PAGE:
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Fire can be a very destructive beast. It can literally level a building in no time. It can decimate a forest in a matter of days. But as powerfully negative as it can be, fire changed the way humans lived life and still does today. In the right situation, fire can be your best friend.

In recent years, being prepared for anything has become important to me. I’m not talking about doomsday prepping but rather an approach to preparing in a balanced way. There are a lot of reasons to be prepared – like natural disasters, frequent power outages or water shortages. I am sure most of you reading this article can name half a dozen scenarios you might occasionally encounter where being a little bit prepared might come in handy. If you are reading this blog, then one such occasion I suspect would be hunting when it is cold outside. Many of you probably hunt alone or with a friend. And though not all hunt in secluded locations, the cold is not a respecter of persons or location. In the right scenario the cold can be pretty dangerous.

Let’s look at one of these. Let’s say you and a friend are duck hunting. You decided today that you would take the boat out. As you open fire overhead, you get a little bit off balance and before you know it, you and your friend are chest high in freezing water with temperatures outside well below freezing. Getting out of the water is your first priority but even when you do get out, without some source of warmth, your body will quickly go into hypothermia and I think we all know where that might end.

Now I’m not trying to be negative or scare you into taking action. I am simply saying that when you are hunting, often times away from civilization, you should at least be prepared with one of the most essential assets. Fire. In the above situation, fire can change a sad ending to an exceedingly happy ending. An ending where you feel more like a man or woman than you ever did. Conquering the wild with just a few sticks and a quart size bag.

Carrying a pack with several ways to make fire is not only cheap but also easy. If you could have enough in your pocket to save your life in a dire situation, why wouldn’t you? It weighs practically nothing and unless you need it, you will probably never know it’s there.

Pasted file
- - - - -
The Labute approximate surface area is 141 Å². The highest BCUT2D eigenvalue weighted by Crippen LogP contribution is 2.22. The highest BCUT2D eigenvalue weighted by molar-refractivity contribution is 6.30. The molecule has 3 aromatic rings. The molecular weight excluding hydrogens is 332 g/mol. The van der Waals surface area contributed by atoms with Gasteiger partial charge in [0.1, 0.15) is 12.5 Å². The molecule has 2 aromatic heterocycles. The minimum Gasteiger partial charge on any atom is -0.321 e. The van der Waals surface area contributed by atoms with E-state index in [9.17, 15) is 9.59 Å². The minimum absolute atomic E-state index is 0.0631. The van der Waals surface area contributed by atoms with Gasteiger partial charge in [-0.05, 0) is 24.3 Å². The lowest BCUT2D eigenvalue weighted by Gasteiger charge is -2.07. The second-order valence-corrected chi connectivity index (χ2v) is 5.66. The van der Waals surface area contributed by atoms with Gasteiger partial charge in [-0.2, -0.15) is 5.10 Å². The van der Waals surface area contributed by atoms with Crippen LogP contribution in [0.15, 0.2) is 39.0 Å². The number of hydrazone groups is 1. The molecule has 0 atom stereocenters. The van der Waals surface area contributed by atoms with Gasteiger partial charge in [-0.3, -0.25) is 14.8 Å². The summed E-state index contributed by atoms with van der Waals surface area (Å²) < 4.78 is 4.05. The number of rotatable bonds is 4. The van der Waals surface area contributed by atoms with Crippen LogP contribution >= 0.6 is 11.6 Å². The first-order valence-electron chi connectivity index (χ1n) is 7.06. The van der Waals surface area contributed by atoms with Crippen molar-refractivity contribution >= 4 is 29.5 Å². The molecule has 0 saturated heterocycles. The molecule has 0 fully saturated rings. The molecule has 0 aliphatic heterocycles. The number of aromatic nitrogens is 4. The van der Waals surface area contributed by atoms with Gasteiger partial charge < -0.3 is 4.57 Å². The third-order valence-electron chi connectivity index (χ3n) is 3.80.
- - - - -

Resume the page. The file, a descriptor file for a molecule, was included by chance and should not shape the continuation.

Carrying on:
There are many options for fire starters, so what I am about to suggest is not an exhaustive list. It’s what I keep with me for fire starting and it will give you a start in your quest for fire. So without further ado…

A lighter: I know. That’s so obvious right? But having something made to create fire should be part of your plan. One problem with these is if they get wet, sometimes you might have some issues getting them to light. So you have a backup plan.

Waterproof matches: Yep, another invention that was created to actually start fire.   But so often we don’t even carry these and so far, we have less than $3 wrapped up in our fire kit. Now for our backup of our backup plan.

Magnesium rod and striker: These are super cheap and work really well. Especially if you couple them with the cotton balls I mention below. You can get these for less than $5 and they are small and light.

Having a fire maker is one thing, but without some sort of tender, making a fire might be hard to do. Below I share a couple of options for tender that are pretty effective. It will be up to you to find dry twigs and wood to make your fire into the roaring inferno that you want to warm up your body after a quick dip in the freezing water. Many times, even if it has been raining, there is wood under leaves or trees that will be dry enough to get your fire going. Once it’s big enough, a fire can dry out other wood pretty quickly. Be resourceful and you will likely find enough wood to suffice.

Tender is important for fire building. It’s the starting point. Again, if everything is wet, you would be more effective if you didn’t have to be concerned with tender and could quickly find some smaller wood that would start your fire quickly.   Here is what I carry.

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Vaseline soaked cotton balls. You can make these little jewels yourself and will light extremely fast and easily. These are awesome for fire starters.

Dryer lint: If you have dryer, you can bet you have lint. This stuff catches fire very quickly and is easy to store.

Wetfire Fire Starting Tinder: A commercial product that you scrape shavings into a pile to light. These are super effective and again easy to carry.

There are a lot more options out there and you can spend some time searching online for as many options as you want to learn about. Having a way to make fire is just too easy to go without so please don’t. Make it a priority for yourself and your family and above all, stay safe.

Now go out there and make some fire!!

 

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